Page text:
About Jesus     Steve Sweetman

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Chapter 8

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The Flood continued from chapter 6 and 7 (ch. 8:1 - 22)  

 

In verse 1 of chapter 8 "God remembered" Noah and the animals in the ark.  Note that God didn't just remember Noah.  He remembered the animals as well.  Since God remembered Noah and the animals, He sent a wind and the waters dried up.  The wind obviously evaporated the water.  It must have been a pretty strong wind.

 

Verse 2 says that the flood gates from the heavens had closed.  It had now stopped raining.  Note the word "heavens" here. I believe this simply means the skies above us.  I don't believe it means the third heaven where Paul once visited, that is, that spiritual heaven.  The word "heavens" is also used in the creation account of Genesis 1 where it says that God created the heavens and the earth. I believe the word heavens here means the skies as well.   

 

One reason why the word "heavens" might be used here is because the water that fell from the sky was actually an umbrella of water above our immediate sky.  You can see this in the Genesis creation account of chapter 1 as well.   

 

We also see the terms "springs of the deep" used here.  The same word "deep" is used in Genesis 1:2. In both cases this is referring to the oceans that is fed by underground streams.  Thus once again, the flood came to be from rain above and flooding from underground rivers.

 

In verse 3 we learn that the water gradually dissipated from the earth.  The water didn't just suddenly and miraculously disappear.  The wind would have dried it up as seen in verse 1.  It took 150 days for this to happen.  That's 5 months.  That's quite a  while, especially for all in the ark.

 

Verse 4 tells us that on the 17th day of the 7th month the ark came to rest on the mountains of Ararat.  This doesn't mean that everyone got out of the ark.  The ark only rested on that day.   The mountains spoken of here would be a mountain range since the word mountains is plural.  So just where in the range it would have settled is unknown.  And where this range presently is isn't quite known either.  Some say it is in northern Turkey while others suggest that it is much farther east.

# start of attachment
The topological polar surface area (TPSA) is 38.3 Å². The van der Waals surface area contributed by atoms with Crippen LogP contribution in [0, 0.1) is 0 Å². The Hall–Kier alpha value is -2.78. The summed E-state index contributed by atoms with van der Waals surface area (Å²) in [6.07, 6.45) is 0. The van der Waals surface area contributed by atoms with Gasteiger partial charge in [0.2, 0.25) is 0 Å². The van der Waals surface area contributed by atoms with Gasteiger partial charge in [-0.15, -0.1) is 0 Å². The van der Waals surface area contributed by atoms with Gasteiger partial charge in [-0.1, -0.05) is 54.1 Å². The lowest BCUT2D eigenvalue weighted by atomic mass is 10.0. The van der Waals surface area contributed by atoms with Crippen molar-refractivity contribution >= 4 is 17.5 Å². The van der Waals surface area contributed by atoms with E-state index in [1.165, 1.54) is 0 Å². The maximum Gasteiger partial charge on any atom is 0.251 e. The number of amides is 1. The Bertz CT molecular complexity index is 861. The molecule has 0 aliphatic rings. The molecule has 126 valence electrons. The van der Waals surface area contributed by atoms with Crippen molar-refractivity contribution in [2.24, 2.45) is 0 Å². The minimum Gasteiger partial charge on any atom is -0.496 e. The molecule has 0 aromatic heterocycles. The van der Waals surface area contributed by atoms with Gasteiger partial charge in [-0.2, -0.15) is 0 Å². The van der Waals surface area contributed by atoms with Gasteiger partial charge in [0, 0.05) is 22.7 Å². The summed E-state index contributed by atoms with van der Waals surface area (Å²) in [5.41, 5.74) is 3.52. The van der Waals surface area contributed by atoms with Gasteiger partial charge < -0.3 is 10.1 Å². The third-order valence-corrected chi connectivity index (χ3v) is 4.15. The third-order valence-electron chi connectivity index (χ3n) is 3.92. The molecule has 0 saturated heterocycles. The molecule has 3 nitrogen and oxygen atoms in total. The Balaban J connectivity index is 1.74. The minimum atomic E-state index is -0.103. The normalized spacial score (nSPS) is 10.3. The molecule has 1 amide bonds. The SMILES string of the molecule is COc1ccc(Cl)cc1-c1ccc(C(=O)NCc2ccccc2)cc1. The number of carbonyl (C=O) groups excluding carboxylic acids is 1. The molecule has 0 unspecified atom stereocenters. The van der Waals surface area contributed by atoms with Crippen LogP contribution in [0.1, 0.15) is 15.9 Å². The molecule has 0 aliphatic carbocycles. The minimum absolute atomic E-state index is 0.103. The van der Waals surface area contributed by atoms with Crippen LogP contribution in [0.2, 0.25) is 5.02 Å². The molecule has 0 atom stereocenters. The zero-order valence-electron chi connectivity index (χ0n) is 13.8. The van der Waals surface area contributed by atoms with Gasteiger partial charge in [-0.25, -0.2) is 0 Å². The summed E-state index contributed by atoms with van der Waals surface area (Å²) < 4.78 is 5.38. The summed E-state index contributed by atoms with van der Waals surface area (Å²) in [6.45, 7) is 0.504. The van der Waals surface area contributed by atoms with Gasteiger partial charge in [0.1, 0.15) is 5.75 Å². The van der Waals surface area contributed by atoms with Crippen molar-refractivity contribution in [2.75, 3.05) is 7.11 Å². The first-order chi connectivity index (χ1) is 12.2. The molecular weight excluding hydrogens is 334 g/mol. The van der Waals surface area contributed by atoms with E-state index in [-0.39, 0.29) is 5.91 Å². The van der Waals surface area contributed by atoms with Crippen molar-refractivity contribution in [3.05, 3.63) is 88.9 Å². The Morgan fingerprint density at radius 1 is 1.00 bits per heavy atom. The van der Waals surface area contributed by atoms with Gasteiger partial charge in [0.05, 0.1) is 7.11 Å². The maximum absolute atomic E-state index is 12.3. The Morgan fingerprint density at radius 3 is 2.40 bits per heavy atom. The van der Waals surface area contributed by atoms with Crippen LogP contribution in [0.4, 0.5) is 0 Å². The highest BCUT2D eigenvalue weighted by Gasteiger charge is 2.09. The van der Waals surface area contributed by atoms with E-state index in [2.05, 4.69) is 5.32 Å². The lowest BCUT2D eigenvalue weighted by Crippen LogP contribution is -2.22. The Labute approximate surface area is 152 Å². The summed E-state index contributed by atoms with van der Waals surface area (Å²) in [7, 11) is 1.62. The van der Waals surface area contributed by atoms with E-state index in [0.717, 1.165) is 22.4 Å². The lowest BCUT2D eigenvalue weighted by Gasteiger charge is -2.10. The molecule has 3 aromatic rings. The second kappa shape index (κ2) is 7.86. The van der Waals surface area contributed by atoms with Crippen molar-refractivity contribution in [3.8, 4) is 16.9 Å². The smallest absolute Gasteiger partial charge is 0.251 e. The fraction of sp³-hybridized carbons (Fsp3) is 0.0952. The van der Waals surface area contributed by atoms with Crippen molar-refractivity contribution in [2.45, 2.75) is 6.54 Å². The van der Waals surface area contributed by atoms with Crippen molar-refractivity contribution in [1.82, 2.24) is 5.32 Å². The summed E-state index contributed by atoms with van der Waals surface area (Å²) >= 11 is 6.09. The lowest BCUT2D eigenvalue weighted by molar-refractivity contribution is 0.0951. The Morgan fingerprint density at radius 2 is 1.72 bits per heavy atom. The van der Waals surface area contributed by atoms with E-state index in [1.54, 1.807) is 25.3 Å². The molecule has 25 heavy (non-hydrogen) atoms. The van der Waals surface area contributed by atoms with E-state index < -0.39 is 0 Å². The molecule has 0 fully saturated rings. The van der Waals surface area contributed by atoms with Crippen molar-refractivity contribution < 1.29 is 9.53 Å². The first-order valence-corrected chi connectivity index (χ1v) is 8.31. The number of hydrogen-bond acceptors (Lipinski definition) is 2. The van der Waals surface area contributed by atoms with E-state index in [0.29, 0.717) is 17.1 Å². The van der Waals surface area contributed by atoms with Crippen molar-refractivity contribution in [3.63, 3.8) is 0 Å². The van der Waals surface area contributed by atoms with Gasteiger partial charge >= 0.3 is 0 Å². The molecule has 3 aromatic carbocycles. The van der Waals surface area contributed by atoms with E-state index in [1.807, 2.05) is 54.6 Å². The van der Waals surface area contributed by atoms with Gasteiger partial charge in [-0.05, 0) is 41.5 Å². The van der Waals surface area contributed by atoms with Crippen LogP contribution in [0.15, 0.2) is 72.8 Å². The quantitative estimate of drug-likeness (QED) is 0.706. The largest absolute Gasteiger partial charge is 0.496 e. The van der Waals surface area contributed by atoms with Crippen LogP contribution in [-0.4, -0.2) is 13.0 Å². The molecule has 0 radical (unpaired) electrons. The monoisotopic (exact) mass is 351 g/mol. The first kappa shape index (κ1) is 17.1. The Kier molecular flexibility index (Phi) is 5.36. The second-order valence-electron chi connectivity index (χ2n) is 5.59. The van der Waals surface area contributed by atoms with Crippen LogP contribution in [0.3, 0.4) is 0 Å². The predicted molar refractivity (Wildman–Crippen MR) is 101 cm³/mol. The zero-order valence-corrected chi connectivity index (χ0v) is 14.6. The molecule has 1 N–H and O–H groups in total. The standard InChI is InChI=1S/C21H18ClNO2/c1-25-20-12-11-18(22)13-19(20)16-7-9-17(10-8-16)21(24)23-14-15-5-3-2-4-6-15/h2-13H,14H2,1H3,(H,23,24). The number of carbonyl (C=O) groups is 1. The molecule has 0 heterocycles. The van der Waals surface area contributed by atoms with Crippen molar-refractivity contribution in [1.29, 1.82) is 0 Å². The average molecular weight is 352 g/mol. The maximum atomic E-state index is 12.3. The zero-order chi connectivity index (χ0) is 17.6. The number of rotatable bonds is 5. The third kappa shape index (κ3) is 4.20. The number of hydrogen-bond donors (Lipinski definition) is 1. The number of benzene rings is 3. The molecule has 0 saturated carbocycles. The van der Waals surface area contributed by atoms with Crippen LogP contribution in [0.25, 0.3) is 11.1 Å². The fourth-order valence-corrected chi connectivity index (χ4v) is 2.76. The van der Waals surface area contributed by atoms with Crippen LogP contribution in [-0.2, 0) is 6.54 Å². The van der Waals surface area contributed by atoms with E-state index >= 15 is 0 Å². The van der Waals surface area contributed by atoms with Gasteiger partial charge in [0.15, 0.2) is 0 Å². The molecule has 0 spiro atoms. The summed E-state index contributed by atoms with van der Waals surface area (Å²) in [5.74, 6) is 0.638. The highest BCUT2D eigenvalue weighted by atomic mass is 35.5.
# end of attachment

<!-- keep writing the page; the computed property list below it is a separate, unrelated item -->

Verse 5 tells us that on the first day of the 10th month the tops of the mountains became visible.   We should note here that this chapter is describing the whole process of how and when the flood waters dissipated from the earth.  There is a clear progression of times and events here.

 

From verses 6 to 13 we see further progression of the water drying up. In verse 6 we see that Noah decided to open a window that he made in the ark.  This window might have actually been made during the time of the water drying up.  Or, maybe it was made when he first made the ark.  Anyway, after 40 days, that's after 40 days from the first day of the 10th months as seen in verse 5. 

 

Verse 7 tells us that Noah sent out a raven.  The bird kept on flying back to him until the earth was totally dried up. 

 

At some point in the process Noah sent out a dove as well as the raven as seen in verses 8 and 9.  Like the raven it would fly back until the ground was dry.   Verses 10 and 11 tells us that there was a 7 day rest from sending out the dove, but when Noah did send the bird out, the bird returned to him with an olive leaf in his beak. Noah then knew that the water had dried up from the land.